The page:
Jonathan Kaplan / HoustonDynamo.com

Academy players train with first team

As the spring semester comes to a close and most kids head to the beach to work on their tans, two Houston Dynamo Academy products will spend the summer training with the Dynamo first team as they look to improve their game heading into their senior seasons in college soccer.

Pana Vasquez spent 10 years with local club Houstonians and joined the Dynamo Academy in 2007. Josue Soto plied his trade with the Olympic Developmental Program of the South Texas Youth Soccer Association before joining the Academy, also in 2007. For the past year, the two shared the field together at Southern Methodist University, and they will continue to do so this summer, as they train with the Dynamo first team and hope to catch the eye of first team head coach Dominic Kinnear.

“It’s a good atmosphere,” Vasquez said of training with the first team. “The game is much faster than in college, and the intensity is higher.”

Soto, who previously trained with the first team in 2008, said he had a better idea of what to expect from the coaches and the players this time around.

“I know how much running I am going to do and that I am going to have to carry the balls and the goals,” he said. “It is always a challenge coming from college, but it is great playing against players better than I am. It pushes me to become a better player.”

Soto began his college career with two years at Campbell University in Buies Creek, N.C., then transferred to SMU prior to last season. Now 21, Soto had an outstanding two years at Campbell; he was named a freshman all-American in 2007 and ranked fourth in the country in assists per game as a sophomore in 2008. At SMU last year, Soto started slowly while returning from his shin injury but was a starter by the end of the year and finished with two goals and three assists for the Mustangs.

Vasquez started 14 games for the Mustangs last season, tallying one goal and one assist, after redshirting his sophomore season. He credits the Dynamo Academy for making him a better player on the field and a better person off it.

“Training with the Dynamo Academy and James [Clarkson, Director of Youth Development] was great,” he said. “They taught me about professionalism, and the training was much more structured and serious, much like the training for the Dynamo first team.”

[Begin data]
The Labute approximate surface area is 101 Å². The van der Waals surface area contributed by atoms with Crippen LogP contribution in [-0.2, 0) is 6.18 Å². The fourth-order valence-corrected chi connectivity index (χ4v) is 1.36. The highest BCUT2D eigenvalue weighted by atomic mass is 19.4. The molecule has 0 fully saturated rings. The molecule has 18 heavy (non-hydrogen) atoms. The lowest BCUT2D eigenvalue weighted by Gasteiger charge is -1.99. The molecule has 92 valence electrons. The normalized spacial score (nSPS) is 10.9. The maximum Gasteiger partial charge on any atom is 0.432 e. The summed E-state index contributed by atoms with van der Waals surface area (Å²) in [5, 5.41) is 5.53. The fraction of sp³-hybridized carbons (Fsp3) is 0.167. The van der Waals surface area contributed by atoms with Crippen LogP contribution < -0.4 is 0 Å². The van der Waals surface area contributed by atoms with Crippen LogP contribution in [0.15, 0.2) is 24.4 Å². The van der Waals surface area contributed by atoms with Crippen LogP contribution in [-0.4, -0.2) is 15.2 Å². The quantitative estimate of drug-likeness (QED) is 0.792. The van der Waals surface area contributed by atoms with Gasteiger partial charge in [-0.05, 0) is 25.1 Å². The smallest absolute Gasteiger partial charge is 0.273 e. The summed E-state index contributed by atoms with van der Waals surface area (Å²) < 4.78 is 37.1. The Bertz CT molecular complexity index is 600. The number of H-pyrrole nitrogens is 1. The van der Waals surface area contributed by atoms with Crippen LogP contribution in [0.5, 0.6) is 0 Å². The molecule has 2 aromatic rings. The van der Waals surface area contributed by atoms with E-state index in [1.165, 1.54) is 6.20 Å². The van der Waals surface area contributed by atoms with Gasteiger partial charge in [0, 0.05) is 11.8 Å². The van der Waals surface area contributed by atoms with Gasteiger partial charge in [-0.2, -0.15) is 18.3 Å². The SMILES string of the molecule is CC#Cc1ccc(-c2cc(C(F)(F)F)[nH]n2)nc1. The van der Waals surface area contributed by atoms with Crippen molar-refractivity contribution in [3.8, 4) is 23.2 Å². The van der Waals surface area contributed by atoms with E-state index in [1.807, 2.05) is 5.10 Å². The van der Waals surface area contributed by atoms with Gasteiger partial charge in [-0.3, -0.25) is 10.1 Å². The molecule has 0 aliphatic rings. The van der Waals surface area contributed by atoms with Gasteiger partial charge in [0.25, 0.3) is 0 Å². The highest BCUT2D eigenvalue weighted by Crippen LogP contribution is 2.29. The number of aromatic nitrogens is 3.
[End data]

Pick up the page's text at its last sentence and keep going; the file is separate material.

Soto said that playing on the same field with Tyler Deric and Francisco Navas Cobo, two first-team players who were signed from the Dynamo Academy, makes his dream of playing professional soccer seem closer to a reality.

“It’s nice to know that the Academy is not just there,” he said. “The coaches are actually looking at the players and giving them the opportunity to earn spots on the first team.”

While some players could resent college players joining training sessions, Dynamo assistant coach Wade Barrett said the Dynamo see it as a pleasure to have the young guys train with the first team, as long as they can keep up.

I think it’s good for them to see what it’s like to train with a professional team,” he said. “When those guys come in, have a positive attitude, and work hard, it’s easy for those guys in the locker room to accept them and welcome them, and I think they have done that so far.”

Veteran Dynamo defender Craig Waibel echoed Barrett’s sentiments and, as usual, has not been shy about dispensing advice.

“Josue has improved a lot since the last time he trained with us,” Waibel said. “His game is faster, simpler, and he has terrific vision for his age. ... I was joking with Pana in the locker room about how even though the game is faster here, you need to play more simple. He is a good player, but I told him he needs to work on his first touch because, up here, a good first touch is essential.”

Waibel believes that it will be a few years before Academy kids can come in and make a contribution right away, but with the recent ascension of Bill Hamid and Andy Najar to D.C. United’s lineup without even any college experience, that day might be not be far off.

“I always dreamed about playing professionally, but I never really envisioned it happening,” Soto said. “I was never 100 percent sure I could make it, but now that I am training with the first team, the dream is definitely more of a reality.”